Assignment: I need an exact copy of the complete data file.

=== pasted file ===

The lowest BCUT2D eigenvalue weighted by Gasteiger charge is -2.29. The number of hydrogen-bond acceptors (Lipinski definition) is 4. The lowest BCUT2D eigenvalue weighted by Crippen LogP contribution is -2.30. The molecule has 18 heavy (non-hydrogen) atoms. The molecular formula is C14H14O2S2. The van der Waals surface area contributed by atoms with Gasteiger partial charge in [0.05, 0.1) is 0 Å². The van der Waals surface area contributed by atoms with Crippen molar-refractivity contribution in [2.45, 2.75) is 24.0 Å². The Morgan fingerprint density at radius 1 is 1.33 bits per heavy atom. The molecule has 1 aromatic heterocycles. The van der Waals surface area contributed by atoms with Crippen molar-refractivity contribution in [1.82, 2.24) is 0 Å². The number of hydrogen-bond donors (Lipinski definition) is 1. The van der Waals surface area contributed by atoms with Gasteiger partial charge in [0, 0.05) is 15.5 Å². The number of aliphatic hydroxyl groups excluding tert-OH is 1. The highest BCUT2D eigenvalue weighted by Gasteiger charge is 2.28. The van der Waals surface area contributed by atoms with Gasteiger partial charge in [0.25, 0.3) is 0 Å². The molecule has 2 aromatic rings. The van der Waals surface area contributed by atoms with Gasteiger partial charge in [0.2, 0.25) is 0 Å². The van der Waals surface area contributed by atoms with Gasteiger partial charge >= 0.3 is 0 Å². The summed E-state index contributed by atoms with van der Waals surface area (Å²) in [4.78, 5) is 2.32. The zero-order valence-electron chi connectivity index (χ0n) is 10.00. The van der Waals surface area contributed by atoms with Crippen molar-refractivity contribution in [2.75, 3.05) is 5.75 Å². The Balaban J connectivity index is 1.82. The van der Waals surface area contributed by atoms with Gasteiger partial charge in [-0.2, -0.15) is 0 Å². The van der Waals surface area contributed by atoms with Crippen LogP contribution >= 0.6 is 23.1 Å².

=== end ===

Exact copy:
The lowest BCUT2D eigenvalue weighted by Gasteiger charge is -2.29. The number of hydrogen-bond acceptors (Lipinski definition) is 4. The lowest BCUT2D eigenvalue weighted by Crippen LogP contribution is -2.30. The molecule has 18 heavy (non-hydrogen) atoms. The molecular formula is C14H14O2S2. The van der Waals surface area contributed by atoms with Gasteiger partial charge in [0.05, 0.1) is 0 Å². The van der Waals surface area contributed by atoms with Crippen molar-refractivity contribution in [2.45, 2.75) is 24.0 Å². The Morgan fingerprint density at radius 1 is 1.33 bits per heavy atom. The molecule has 1 aromatic heterocycles. The van der Waals surface area contributed by atoms with Crippen molar-refractivity contribution in [1.82, 2.24) is 0 Å². The number of hydrogen-bond donors (Lipinski definition) is 1. The van der Waals surface area contributed by atoms with Gasteiger partial charge in [0, 0.05) is 15.5 Å². The number of aliphatic hydroxyl groups excluding tert-OH is 1. The highest BCUT2D eigenvalue weighted by Gasteiger charge is 2.28. The van der Waals surface area contributed by atoms with Gasteiger partial charge in [0.25, 0.3) is 0 Å². The molecule has 2 aromatic rings. The van der Waals surface area contributed by atoms with Gasteiger partial charge in [0.2, 0.25) is 0 Å². The van der Waals surface area contributed by atoms with Gasteiger partial charge >= 0.3 is 0 Å². The summed E-state index contributed by atoms with van der Waals surface area (Å²) in [4.78, 5) is 2.32. The zero-order valence-electron chi connectivity index (χ0n) is 10.00. The van der Waals surface area contributed by atoms with Crippen molar-refractivity contribution in [2.75, 3.05) is 5.75 Å². The Balaban J connectivity index is 1.82. The van der Waals surface area contributed by atoms with Gasteiger partial charge in [-0.2, -0.15) is 0 Å². The van der Waals surface area contributed by atoms with Crippen LogP contribution >= 0.6 is 23.1 Å².